The real treat came from two keynote lectures by Cliff Tabin (Cambridge, MA) and Gail Martin (San Francisco, CA). Using entirely different experimental approaches they conceptually converged on the conclusion that the progress zone at the tip mesoderm might not be a zone in which proximo‐distal identity is continuously specified as limb bud outgrowth progresses. Summerbell and Wolpert's progress zone model was based on their observations that when the AER is removed early, the resulting limb lacks humerus, radius and ulna and digits, but that if the same manipulation is done late, only distal digits are missing. The Martin laboratory, in collaboration with the Tickle laboratory, and the Fallon laboratory independently, had shown earlier that an FGF bead could replace the need for the AER for limb outgrowth. In the new experiments, AER specific loss‐of‐function mutations for both FGF‐4 and FGF‐8 were generated in the mouse. These embryos never expressed FGF‐4 and FGF‐8 in the presumptive hindlimb and, as a result, the hindlimb was entirely absent at later stages. In the forelimb bud, however, there was a brief period of expression of FGF‐4 and FGF‐8 before the genes were deleted (via CRE recombinase). Despite lacking these two crucial AER FGFs, the forelimbs developed rather well. The ‘progress zone model’ would have predicted that early exposure to FGFs would result in the development of only proximal limb skeletal elements. Cliff Tabin found that when the AER is removed in chick limb buds, a region of about 200 μm of the underlying distal mesoderm undergoes apoptosis. Early on this death involved precursors of all regions of the limb, but later on, just those of the distal elements. In other words, the tip mesoderm may already contain separate precursor cells specified to become stylopod, zeugopod and autopod. In contrast to predictions based on the ‘progress zone model’, these experiments suggested that limb cells would not progressively change their proximo‐distal fate during limb outgrowth. The new model has been tentatively dubbed the ‘early allocation and progenitor expansion model’. Vivid discussion was enjoyed by all participants and most people agreed that the main value of this model is that it provides a new way of looking at limb development. Cell fate would not depend on the number of cell divisions or the time spent in the progress zone.
Signal trafficking, modification and interpretation
The intricate meshwork of the extracellular matrix is not really compatible with passive diffusion of growth factors throughout embryonic fields. In fact, ligands such as Wg and FGF tightly bind to heparin and other heparin sulfate proteoglycans (HSPGs). A. Schier (New York, NY) presented evidence that Squint, a Nodal TGF‐β growth factor, can act as a bona fide long‐range morphogen in zebrafish (Chen and Schier, 2001), in line with seminal observations by Gurdon and Smith on Activin in Xenopus. The elucidation of the precise trafficking mechanism of Squint, Activin and other ligands through an embryonic field still poses a scientific challenge in vertebrates. J.‐P. Vincent (London, UK) presented data that endocytic trafficking might regulate the range of Wg activity in the embryonic epidermis of Drosophila and that selective EGFR‐mediated degradation of Wg posterior to the Wg source contributes to the unidirectional action of Wg (Dubois et al., 2001). An intriguing, alternative way of distributing ligands was described by N. Hirokawa (Tokyo, Japan). Studies on several mouse mutants suggest that left–right asymmetry in mice may be initiated by the clockwise rotation of monocilia, which facilitate the unidirectional leftward flow of a yet unidentified node‐derived ligand (Nonaka et al., 1998). Alternatively, active ciliar movement could act as a physical boundary preventing rightward diffusion of a ‘left‐sidedness determinant’. However, so far, no rotating cilia have been identified in gastrula organizers of other vertebrates, suggesting that this might be a specific adaptation of murine embryos. Other means of active ligand transport that could facilitate long‐range cell–cell communication are being entertained as well. S. Eaton (Dresden, Germany) showed extensive intercellular vesicular trafficking of basolateral membrane particles, called argosomes, throughout the Drosophila wing disc using live‐imaging of a GPI‐anchored GFP chimera. Alternatively, actin‐based extensions, called cytonemes might facilitate active anterograde transport (Ramirez‐Weber and Kornberg, 1999). However, there is not yet direct evidence that either of these intriguing organelles do play an active role in long‐range transport of extracellular ligands.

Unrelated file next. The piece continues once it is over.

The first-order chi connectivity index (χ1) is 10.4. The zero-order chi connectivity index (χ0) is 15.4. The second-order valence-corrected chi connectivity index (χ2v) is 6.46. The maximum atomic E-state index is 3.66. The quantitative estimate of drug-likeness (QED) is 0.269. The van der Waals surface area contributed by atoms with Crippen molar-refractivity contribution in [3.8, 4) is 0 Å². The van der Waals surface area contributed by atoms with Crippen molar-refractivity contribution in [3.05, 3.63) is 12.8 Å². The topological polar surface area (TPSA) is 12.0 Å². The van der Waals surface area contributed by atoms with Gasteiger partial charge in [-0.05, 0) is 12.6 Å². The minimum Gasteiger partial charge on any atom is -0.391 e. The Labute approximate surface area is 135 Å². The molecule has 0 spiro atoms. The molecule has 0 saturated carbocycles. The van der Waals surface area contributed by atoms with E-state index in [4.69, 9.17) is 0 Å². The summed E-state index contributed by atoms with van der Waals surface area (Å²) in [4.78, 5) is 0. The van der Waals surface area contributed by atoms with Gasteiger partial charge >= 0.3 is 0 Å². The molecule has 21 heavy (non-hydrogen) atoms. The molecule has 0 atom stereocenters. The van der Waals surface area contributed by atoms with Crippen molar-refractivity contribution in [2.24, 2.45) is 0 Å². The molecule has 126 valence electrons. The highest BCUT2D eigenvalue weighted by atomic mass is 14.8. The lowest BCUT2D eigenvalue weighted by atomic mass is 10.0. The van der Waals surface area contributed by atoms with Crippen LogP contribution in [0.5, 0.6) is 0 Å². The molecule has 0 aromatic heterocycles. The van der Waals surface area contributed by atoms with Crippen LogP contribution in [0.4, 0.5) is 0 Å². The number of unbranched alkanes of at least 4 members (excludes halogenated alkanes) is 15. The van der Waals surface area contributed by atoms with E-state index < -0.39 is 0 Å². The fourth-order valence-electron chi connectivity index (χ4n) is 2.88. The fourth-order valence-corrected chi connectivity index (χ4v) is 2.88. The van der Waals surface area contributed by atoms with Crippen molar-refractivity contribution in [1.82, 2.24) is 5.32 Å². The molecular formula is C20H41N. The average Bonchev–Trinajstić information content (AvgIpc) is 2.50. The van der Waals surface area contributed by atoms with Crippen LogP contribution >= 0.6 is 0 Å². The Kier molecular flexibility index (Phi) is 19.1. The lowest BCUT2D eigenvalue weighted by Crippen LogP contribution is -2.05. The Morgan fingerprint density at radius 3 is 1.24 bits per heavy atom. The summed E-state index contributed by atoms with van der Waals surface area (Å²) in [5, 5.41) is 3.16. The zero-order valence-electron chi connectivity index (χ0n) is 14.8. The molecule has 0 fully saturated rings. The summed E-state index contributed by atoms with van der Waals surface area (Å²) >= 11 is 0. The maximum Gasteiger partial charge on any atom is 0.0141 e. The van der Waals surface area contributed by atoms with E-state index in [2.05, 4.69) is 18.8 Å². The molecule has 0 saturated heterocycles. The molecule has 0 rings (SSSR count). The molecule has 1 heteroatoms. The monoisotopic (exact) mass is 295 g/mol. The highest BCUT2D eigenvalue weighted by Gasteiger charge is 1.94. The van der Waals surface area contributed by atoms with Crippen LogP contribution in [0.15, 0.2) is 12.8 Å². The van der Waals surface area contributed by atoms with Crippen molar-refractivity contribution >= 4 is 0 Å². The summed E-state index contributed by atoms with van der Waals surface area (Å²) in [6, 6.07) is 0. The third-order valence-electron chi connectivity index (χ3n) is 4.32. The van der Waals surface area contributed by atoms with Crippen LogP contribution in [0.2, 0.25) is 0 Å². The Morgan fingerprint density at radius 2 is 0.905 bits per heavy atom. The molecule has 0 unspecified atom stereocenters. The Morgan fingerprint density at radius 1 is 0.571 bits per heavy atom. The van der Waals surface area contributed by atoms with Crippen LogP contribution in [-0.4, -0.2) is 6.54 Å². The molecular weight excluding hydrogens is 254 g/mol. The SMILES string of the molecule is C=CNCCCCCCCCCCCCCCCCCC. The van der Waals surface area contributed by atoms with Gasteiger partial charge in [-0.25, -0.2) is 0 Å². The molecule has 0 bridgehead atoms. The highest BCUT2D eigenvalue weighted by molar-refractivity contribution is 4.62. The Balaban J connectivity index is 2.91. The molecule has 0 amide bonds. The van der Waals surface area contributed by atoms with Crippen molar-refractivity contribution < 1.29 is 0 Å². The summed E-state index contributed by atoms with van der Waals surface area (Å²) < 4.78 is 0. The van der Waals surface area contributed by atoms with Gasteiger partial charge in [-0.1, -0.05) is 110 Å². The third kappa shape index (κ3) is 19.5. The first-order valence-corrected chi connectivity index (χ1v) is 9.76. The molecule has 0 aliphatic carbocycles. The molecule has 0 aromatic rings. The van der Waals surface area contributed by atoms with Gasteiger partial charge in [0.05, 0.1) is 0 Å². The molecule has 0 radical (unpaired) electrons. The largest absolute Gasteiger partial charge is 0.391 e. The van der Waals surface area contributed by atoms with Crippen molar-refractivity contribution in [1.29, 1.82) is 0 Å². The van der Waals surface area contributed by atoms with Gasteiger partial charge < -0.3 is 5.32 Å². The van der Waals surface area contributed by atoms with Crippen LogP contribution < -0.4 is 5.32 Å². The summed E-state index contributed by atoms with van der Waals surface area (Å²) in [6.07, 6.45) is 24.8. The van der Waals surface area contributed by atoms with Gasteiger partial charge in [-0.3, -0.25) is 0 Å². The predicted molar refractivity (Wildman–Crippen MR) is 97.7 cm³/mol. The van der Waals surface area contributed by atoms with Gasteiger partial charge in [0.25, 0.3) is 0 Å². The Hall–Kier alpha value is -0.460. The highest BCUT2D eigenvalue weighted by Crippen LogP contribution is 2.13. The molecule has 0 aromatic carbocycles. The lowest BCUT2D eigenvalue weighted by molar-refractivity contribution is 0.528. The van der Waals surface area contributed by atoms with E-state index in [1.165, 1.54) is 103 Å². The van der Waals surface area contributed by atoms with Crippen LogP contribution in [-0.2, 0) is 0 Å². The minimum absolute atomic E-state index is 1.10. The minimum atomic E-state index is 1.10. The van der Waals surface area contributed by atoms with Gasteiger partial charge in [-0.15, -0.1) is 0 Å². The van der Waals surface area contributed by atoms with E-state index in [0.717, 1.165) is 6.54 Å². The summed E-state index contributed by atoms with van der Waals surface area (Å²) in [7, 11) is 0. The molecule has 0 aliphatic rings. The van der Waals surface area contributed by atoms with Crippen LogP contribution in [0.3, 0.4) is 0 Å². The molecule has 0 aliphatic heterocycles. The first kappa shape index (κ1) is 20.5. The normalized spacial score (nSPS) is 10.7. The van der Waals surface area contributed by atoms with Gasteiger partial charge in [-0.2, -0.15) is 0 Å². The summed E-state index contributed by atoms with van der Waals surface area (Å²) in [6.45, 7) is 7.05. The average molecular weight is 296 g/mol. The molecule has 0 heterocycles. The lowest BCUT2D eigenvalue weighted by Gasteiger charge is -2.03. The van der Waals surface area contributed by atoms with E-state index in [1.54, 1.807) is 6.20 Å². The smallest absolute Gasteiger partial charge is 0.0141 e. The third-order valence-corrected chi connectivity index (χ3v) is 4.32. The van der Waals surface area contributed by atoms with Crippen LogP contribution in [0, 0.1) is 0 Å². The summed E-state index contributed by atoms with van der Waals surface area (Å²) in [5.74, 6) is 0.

The strength of further cell biological dissection was elegantly demonstrated by findings that intrinsic affinity differences between cell populations might generate local organizing centers. A. Lumsden (London, UK) provided evidence that the Zona Limithans Intrathalamica (Zli), a presumptive prosencephalic local organizer, might be generated by a cell sorting mechanism depending on the Fringe glycosyltransferase. This cellular restriction appears similar to the establishment of the dorso/ventral lineage restriction boundary in the Drosophila imaginal disc. The latter affinity boundary is controlled/maintained by Apterous‐dependent expression of two cell adhesion molecules, which prevent the sorting of cells committed to a dorsal fate into the ventral compartment (M. Milan and S. Cohen, Heidelberg, Germany).
Finally, one talk highlighted the intrinsic complexity of particular signal transduction pathways. K. Basler (Zürich, Switzerland) presented the identification and characterization of a putative membrane‐bound O‐acyl transferase, termed skinny hedgehog (Ski), adding another spine to the Hedgehog saga. Ski is a novel segment polarity gene that is essential for the complex maturation process of Hh, which is a fatty acid and cholesterol‐modified growth factor that controls many developmental processes. Intriguingly, Ski has homology to Porcupine, a polytopic ER‐resident transmembrane protein involved in maturation/secretion of Wg, suggesting that Wg biosynthesis might too include lipid modification.
This workshop nicely illustrated the strength of multidisciplinary approaches in invertebrate and vertebrate model organisms to dissect the molecular and cellular basis of organizer signaling centers. In particular, the in‐depth analysis on both the cellular and subcellular levels will, in future, make possible the precise unraveling of the mechanisms of intercellular trafficking of morphogens, compartment boundary formation and cell–cell communication. More refined genetic modifier screens, functional expression screens and a number of systematic genomic and proteomic approaches will undoubtedly add new gene products to the limited number of signaling modules that are currently known to control pattern formation in the developing embryo.
- Copyright © 2001 European Molecular Biology Organization